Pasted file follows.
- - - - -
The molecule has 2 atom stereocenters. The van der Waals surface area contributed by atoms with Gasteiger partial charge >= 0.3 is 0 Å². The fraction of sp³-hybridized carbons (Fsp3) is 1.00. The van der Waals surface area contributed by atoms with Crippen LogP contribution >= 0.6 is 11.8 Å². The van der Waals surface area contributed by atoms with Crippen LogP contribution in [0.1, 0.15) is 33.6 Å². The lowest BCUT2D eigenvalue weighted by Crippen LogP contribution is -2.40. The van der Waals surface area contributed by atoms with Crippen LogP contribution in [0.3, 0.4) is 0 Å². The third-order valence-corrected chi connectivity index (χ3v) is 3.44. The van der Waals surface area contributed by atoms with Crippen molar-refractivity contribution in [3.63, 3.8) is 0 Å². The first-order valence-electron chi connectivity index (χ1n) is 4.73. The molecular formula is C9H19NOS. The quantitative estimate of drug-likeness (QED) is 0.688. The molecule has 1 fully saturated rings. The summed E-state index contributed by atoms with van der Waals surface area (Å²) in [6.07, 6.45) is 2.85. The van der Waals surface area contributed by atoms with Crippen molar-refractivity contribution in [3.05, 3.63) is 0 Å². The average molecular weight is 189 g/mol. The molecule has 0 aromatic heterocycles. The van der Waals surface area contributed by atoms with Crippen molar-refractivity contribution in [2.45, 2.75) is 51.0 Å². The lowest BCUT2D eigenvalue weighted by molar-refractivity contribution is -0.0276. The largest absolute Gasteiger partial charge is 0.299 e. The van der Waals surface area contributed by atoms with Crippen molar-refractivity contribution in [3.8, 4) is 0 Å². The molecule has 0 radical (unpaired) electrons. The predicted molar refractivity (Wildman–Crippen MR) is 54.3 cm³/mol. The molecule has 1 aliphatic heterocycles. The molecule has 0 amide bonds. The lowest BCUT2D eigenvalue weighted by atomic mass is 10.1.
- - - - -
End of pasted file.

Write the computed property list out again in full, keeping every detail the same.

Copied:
The molecule has 2 atom stereocenters. The van der Waals surface area contributed by atoms with Gasteiger partial charge >= 0.3 is 0 Å². The fraction of sp³-hybridized carbons (Fsp3) is 1.00. The van der Waals surface area contributed by atoms with Crippen LogP contribution >= 0.6 is 11.8 Å². The van der Waals surface area contributed by atoms with Crippen LogP contribution in [0.1, 0.15) is 33.6 Å². The lowest BCUT2D eigenvalue weighted by Crippen LogP contribution is -2.40. The van der Waals surface area contributed by atoms with Crippen LogP contribution in [0.3, 0.4) is 0 Å². The third-order valence-corrected chi connectivity index (χ3v) is 3.44. The van der Waals surface area contributed by atoms with Crippen molar-refractivity contribution in [3.63, 3.8) is 0 Å². The first-order valence-electron chi connectivity index (χ1n) is 4.73. The molecular formula is C9H19NOS. The quantitative estimate of drug-likeness (QED) is 0.688. The molecule has 1 fully saturated rings. The summed E-state index contributed by atoms with van der Waals surface area (Å²) in [6.07, 6.45) is 2.85. The van der Waals surface area contributed by atoms with Crippen molar-refractivity contribution in [3.05, 3.63) is 0 Å². The average molecular weight is 189 g/mol. The molecule has 0 aromatic heterocycles. The van der Waals surface area contributed by atoms with Crippen molar-refractivity contribution in [2.45, 2.75) is 51.0 Å². The lowest BCUT2D eigenvalue weighted by molar-refractivity contribution is -0.0276. The largest absolute Gasteiger partial charge is 0.299 e. The van der Waals surface area contributed by atoms with Crippen molar-refractivity contribution in [3.8, 4) is 0 Å². The molecule has 0 radical (unpaired) electrons. The predicted molar refractivity (Wildman–Crippen MR) is 54.3 cm³/mol. The molecule has 1 aliphatic heterocycles. The molecule has 0 amide bonds. The lowest BCUT2D eigenvalue weighted by atomic mass is 10.1.